Here Warren Kinsella's oft-repeated maxim rings true. In Kinsella's latest book he states that what is true of car crashes is true of political life. When polled, voters will insist they hate negative ads. But when they thinking no one is looking they will slow down, take a look, and remember what they see.
in Canada's Equalization program, "have" provinces such as British Columbia, Alberta and Saskatchewan send billions of dollars to Ottawa that are in turn handed to chronic overspending "have-nots" like Quebec. It creates a system where the reward for prudent fiscal management is bailing out those who couldn't care less. In other words, we in B.C. pay so they can play.
According to an Ipsos Reid exit poll poll of 1,400 British Columbians, the top issue influencing voters was open and honest government. On this issue voters chose the BC NDP by a 10 per cent margin (47 to 37 per cent).The fourth issue was trust in a particular leader or party. The Liberals lost those voters by five per cent. It's easy for political operatives to sweep such inconvenient truths under the rug when they've just pulled-off a miracle, but Liberals do need to take note: they've lost the trust of a significant block of voters.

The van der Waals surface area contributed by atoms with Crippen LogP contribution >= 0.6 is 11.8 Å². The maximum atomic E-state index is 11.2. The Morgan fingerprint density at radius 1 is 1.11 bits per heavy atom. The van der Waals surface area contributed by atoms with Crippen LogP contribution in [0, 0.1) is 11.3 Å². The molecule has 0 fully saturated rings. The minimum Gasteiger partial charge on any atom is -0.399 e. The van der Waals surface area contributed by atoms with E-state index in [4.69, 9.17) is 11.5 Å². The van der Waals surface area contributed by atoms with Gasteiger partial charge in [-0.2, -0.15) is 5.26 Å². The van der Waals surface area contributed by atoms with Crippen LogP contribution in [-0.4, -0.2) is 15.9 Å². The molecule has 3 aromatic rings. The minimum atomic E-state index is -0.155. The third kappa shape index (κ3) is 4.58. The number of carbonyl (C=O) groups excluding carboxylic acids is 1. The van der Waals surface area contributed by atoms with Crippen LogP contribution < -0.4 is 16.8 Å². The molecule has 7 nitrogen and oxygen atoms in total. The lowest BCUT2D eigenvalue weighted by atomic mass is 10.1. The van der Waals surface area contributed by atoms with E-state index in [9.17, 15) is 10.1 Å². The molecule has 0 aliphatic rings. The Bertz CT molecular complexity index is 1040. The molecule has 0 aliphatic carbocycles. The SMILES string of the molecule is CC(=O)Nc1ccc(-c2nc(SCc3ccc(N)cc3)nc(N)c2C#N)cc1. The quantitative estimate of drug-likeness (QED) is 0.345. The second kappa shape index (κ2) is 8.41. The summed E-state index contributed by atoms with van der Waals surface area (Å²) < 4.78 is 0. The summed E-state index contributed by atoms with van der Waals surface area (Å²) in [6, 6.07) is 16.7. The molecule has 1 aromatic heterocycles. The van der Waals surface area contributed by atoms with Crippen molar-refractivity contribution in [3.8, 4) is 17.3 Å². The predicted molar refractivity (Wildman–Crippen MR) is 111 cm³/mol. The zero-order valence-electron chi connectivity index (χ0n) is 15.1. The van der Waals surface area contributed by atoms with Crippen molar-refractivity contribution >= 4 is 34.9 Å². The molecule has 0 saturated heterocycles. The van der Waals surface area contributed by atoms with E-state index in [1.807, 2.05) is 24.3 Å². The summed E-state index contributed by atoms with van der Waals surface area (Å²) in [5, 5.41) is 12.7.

British Columbians would not take kindly to an Alberta pro-tar sands Prime Minister ramrodding through a decision to approve the Northern Gateway Pipeline in the face of opposition from so many different constituencies. In my personal opinion, it would be political suicide.
"As leader of the BC NDP, I take full responsibility for this defeat...no ifs, ands or buts." That's what Adrian Dix told reporters at a news conference last Wednesday, following his party's surprise failure to win the recent provincial election. Nevertheless, there are many more people who should be shouldering that responsibility. But the press hasn't made it easy for the public or party members to finger who those people are.
I've had conversations with some in the media and I've yet to see someone quote me, so I'll say it here; we are insular and provincial in B.C. And unless we ignore the Alex Tsakumises of the world when they piously bleat about the Premier being unfit for office because she showed some goodwill and good nature by sharing a joke about MILFs with a radio host (who was fired for it btw), or ignore the media prattling on for weeks because of a dancing penis prank on a gay MLA (I've yet to meet gays who don't enjoy dick jokes) we are going to reap what we sow -- which is small numbers of people running for public office and even less numbers qualified to run for premier.
When done right and accounting for the environment -- and it can be done right -- whether lumber, mined materials, or the export of oil and natural gas, Canada's greater prosperity is helped when politicians follow the advice of Canada's founding fathers and consider the greater prosperity of the entire country.